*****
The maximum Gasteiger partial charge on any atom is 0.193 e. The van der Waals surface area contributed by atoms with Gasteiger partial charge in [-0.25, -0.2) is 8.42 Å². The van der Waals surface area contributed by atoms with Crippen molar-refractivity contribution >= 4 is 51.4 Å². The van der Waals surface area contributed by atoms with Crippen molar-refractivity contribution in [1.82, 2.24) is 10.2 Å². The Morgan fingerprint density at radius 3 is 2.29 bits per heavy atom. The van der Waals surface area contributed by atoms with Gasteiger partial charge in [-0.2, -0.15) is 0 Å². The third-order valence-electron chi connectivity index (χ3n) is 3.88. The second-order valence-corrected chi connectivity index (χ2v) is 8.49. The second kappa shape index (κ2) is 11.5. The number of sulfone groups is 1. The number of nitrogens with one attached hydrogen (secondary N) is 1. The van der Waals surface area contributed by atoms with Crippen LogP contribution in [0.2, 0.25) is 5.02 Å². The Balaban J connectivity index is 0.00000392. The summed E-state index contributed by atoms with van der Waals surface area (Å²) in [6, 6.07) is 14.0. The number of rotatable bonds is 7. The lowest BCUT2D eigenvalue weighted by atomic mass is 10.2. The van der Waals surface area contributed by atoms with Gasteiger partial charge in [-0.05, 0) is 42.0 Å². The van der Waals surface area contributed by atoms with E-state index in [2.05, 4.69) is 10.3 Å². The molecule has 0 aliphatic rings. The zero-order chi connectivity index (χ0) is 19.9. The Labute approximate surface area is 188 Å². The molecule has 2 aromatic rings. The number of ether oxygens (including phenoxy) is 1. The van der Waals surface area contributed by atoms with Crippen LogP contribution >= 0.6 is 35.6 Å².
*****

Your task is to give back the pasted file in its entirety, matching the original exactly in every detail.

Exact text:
The maximum Gasteiger partial charge on any atom is 0.193 e. The van der Waals surface area contributed by atoms with Gasteiger partial charge in [-0.25, -0.2) is 8.42 Å². The van der Waals surface area contributed by atoms with Crippen molar-refractivity contribution >= 4 is 51.4 Å². The van der Waals surface area contributed by atoms with Crippen molar-refractivity contribution in [1.82, 2.24) is 10.2 Å². The Morgan fingerprint density at radius 3 is 2.29 bits per heavy atom. The van der Waals surface area contributed by atoms with Gasteiger partial charge in [-0.2, -0.15) is 0 Å². The third-order valence-electron chi connectivity index (χ3n) is 3.88. The second-order valence-corrected chi connectivity index (χ2v) is 8.49. The second kappa shape index (κ2) is 11.5. The number of sulfone groups is 1. The number of nitrogens with one attached hydrogen (secondary N) is 1. The van der Waals surface area contributed by atoms with Crippen LogP contribution in [0.2, 0.25) is 5.02 Å². The Balaban J connectivity index is 0.00000392. The summed E-state index contributed by atoms with van der Waals surface area (Å²) in [6, 6.07) is 14.0. The number of rotatable bonds is 7. The lowest BCUT2D eigenvalue weighted by atomic mass is 10.2. The van der Waals surface area contributed by atoms with Gasteiger partial charge in [-0.05, 0) is 42.0 Å². The van der Waals surface area contributed by atoms with E-state index in [2.05, 4.69) is 10.3 Å². The molecule has 0 aliphatic rings. The zero-order chi connectivity index (χ0) is 19.9. The Labute approximate surface area is 188 Å². The molecule has 2 aromatic rings. The number of ether oxygens (including phenoxy) is 1. The van der Waals surface area contributed by atoms with Crippen LogP contribution >= 0.6 is 35.6 Å².